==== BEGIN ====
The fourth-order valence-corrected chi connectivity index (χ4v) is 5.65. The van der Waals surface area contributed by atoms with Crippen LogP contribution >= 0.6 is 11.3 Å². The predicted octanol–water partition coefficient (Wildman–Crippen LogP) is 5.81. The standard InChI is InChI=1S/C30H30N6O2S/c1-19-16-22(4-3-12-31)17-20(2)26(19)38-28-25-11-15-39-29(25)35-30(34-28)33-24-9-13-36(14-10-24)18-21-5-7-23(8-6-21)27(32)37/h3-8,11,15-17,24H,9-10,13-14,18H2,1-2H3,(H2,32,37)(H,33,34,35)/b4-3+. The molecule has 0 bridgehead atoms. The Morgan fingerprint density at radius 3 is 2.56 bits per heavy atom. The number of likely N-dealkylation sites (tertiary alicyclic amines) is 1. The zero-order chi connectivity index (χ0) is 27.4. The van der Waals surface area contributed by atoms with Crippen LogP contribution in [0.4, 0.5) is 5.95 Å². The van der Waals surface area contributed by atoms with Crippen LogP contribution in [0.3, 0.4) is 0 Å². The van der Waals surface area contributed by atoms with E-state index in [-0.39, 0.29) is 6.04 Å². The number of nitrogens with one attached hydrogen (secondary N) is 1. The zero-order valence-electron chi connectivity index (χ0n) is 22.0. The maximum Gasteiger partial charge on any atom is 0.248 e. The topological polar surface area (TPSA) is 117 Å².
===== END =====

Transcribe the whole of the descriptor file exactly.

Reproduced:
The fourth-order valence-corrected chi connectivity index (χ4v) is 5.65. The van der Waals surface area contributed by atoms with Crippen LogP contribution >= 0.6 is 11.3 Å². The predicted octanol–water partition coefficient (Wildman–Crippen LogP) is 5.81. The standard InChI is InChI=1S/C30H30N6O2S/c1-19-16-22(4-3-12-31)17-20(2)26(19)38-28-25-11-15-39-29(25)35-30(34-28)33-24-9-13-36(14-10-24)18-21-5-7-23(8-6-21)27(32)37/h3-8,11,15-17,24H,9-10,13-14,18H2,1-2H3,(H2,32,37)(H,33,34,35)/b4-3+. The molecule has 0 bridgehead atoms. The Morgan fingerprint density at radius 3 is 2.56 bits per heavy atom. The number of likely N-dealkylation sites (tertiary alicyclic amines) is 1. The zero-order chi connectivity index (χ0) is 27.4. The van der Waals surface area contributed by atoms with Crippen LogP contribution in [0.4, 0.5) is 5.95 Å². The van der Waals surface area contributed by atoms with Crippen LogP contribution in [0.3, 0.4) is 0 Å². The van der Waals surface area contributed by atoms with E-state index in [-0.39, 0.29) is 6.04 Å². The number of nitrogens with one attached hydrogen (secondary N) is 1. The zero-order valence-electron chi connectivity index (χ0n) is 22.0. The maximum Gasteiger partial charge on any atom is 0.248 e. The topological polar surface area (TPSA) is 117 Å².